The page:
Engaging communities & businesses – CS 2

The Pennine Way People 

a case study provided by North Pennines AONB and UNESCO Global Geopark, England (UK)

Volunteer programmes are designed to be mutually beneficial for both the volunteers and the host organization. Through these opportunities the volunteers are invited to become part of the team, to achieve personal goals, practise and test their own skills and discover hidden talents. It is an excellent opportunity to learn more about the Geopark and the work that goes on behind the scenes. Engaging and empowering people from the local community to act in the support of their own territory also has lots of benefits for the Geopark.

three volunteers install a fingerpost on the Pennine Way
Installing a fingerpost on the Pennine Way.

The North Pennines AONB Partnership offers opportunities for volunteering in many of its projects. These range from practical habitat restoration activities and wildlife conservation, to supporting educational visits and family events. Some projects, such as Pennine Way People, are based entirely on volunteers working on specific tasks to conserve and enhance the natural beauty of the North Pennines. The North Pennines AONB Partnership has brought together volunteers with a passion for the countryside and a sense of place to look after a stretch of one of the country’s most iconic walking routes.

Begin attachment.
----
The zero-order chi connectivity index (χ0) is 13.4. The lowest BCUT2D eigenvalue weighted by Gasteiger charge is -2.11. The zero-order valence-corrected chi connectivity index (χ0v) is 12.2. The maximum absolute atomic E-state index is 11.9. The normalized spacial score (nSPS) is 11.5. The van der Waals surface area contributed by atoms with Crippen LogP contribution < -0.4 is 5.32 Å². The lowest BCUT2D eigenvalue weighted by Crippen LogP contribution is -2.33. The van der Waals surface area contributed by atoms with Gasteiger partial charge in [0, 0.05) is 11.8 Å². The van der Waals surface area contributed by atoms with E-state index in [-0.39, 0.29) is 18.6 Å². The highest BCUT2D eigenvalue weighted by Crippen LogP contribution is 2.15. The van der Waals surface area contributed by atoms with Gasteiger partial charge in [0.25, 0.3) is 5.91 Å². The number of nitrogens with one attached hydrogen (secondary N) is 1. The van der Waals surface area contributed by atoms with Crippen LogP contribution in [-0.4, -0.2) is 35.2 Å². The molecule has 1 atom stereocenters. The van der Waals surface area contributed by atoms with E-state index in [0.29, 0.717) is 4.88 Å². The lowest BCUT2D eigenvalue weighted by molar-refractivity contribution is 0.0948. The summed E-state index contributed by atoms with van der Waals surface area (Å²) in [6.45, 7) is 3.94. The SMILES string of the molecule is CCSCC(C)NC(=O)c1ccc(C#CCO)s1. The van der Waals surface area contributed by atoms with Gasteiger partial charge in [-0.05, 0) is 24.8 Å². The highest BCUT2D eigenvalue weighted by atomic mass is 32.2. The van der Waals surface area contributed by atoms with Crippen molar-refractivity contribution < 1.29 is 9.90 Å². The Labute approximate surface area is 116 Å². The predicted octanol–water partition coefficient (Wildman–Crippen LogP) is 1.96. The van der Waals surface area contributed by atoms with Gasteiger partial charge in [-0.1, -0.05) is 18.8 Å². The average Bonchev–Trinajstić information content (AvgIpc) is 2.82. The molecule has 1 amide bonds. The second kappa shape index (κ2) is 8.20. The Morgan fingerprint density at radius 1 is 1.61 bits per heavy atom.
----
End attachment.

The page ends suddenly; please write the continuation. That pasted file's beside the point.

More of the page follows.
three volunteers fix a boardwalk on the Pennine Way
Applying the finishing touches to a boardwalk on the Pennine Way National Trail.

Through the Pennine Way People project, funded by the Pennine National Trails Partnership, volunteers look after a 73-mile stretch of the Pennine Way National Trail which lies in the North Pennines AONB and UNESCO Global Geopark, between Tan Hill on the Cumbria and North Yorkshire border to Greenhead in Northumberland. The route attracts thousands of walkers every year and when combined with temperamental weather conditions the trail can become a victim of its own success, with the ground underfoot becoming boggy and eroded. Volunteers can take part in practical work parties, including footpath repairs and waymarking, and can apply to be allocated a specific stretch of the route to look after as its ‘champion’. Each year North Pennines AONB Partnership projects benefit from over 1,000 volunteer days.